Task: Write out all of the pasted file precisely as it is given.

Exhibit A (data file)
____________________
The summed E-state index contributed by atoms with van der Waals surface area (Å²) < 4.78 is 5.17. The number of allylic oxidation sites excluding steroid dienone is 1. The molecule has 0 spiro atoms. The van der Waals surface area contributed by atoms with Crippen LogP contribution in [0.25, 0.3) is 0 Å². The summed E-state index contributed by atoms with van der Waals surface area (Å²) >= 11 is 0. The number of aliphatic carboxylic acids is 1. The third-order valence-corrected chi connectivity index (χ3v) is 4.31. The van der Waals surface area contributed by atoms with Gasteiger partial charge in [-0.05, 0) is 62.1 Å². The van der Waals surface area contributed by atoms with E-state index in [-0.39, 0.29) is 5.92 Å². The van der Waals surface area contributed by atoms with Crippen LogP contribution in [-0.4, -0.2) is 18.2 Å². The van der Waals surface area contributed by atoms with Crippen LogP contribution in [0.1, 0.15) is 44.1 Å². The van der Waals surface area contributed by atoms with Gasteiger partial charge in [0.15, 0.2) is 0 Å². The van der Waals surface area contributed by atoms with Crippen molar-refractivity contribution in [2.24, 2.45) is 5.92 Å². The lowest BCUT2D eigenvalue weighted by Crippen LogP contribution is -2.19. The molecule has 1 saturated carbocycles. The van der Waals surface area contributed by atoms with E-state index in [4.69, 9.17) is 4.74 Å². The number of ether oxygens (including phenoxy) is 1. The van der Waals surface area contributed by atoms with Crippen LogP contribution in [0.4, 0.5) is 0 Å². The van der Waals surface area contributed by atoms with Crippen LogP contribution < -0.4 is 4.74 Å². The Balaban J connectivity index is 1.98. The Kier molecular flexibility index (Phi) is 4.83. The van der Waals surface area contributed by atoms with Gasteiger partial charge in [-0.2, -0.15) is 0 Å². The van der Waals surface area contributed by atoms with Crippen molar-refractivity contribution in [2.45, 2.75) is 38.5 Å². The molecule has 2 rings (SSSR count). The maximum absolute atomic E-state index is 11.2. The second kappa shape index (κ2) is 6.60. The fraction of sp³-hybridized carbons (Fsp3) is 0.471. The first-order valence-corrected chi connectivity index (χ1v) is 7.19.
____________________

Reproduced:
The summed E-state index contributed by atoms with van der Waals surface area (Å²) < 4.78 is 5.17. The number of allylic oxidation sites excluding steroid dienone is 1. The molecule has 0 spiro atoms. The van der Waals surface area contributed by atoms with Crippen LogP contribution in [0.25, 0.3) is 0 Å². The summed E-state index contributed by atoms with van der Waals surface area (Å²) >= 11 is 0. The number of aliphatic carboxylic acids is 1. The third-order valence-corrected chi connectivity index (χ3v) is 4.31. The van der Waals surface area contributed by atoms with Gasteiger partial charge in [-0.05, 0) is 62.1 Å². The van der Waals surface area contributed by atoms with E-state index in [-0.39, 0.29) is 5.92 Å². The van der Waals surface area contributed by atoms with Crippen LogP contribution in [-0.4, -0.2) is 18.2 Å². The van der Waals surface area contributed by atoms with Crippen LogP contribution in [0.1, 0.15) is 44.1 Å². The van der Waals surface area contributed by atoms with Gasteiger partial charge in [0.15, 0.2) is 0 Å². The van der Waals surface area contributed by atoms with Crippen molar-refractivity contribution in [2.24, 2.45) is 5.92 Å². The lowest BCUT2D eigenvalue weighted by Crippen LogP contribution is -2.19. The molecule has 1 saturated carbocycles. The van der Waals surface area contributed by atoms with E-state index in [4.69, 9.17) is 4.74 Å². The number of ether oxygens (including phenoxy) is 1. The van der Waals surface area contributed by atoms with Crippen LogP contribution in [0.4, 0.5) is 0 Å². The van der Waals surface area contributed by atoms with Crippen LogP contribution < -0.4 is 4.74 Å². The Balaban J connectivity index is 1.98. The Kier molecular flexibility index (Phi) is 4.83. The van der Waals surface area contributed by atoms with Gasteiger partial charge in [-0.2, -0.15) is 0 Å². The van der Waals surface area contributed by atoms with Crippen molar-refractivity contribution in [2.45, 2.75) is 38.5 Å². The molecule has 2 rings (SSSR count). The maximum absolute atomic E-state index is 11.2. The second kappa shape index (κ2) is 6.60. The fraction of sp³-hybridized carbons (Fsp3) is 0.471. The first-order valence-corrected chi connectivity index (χ1v) is 7.19.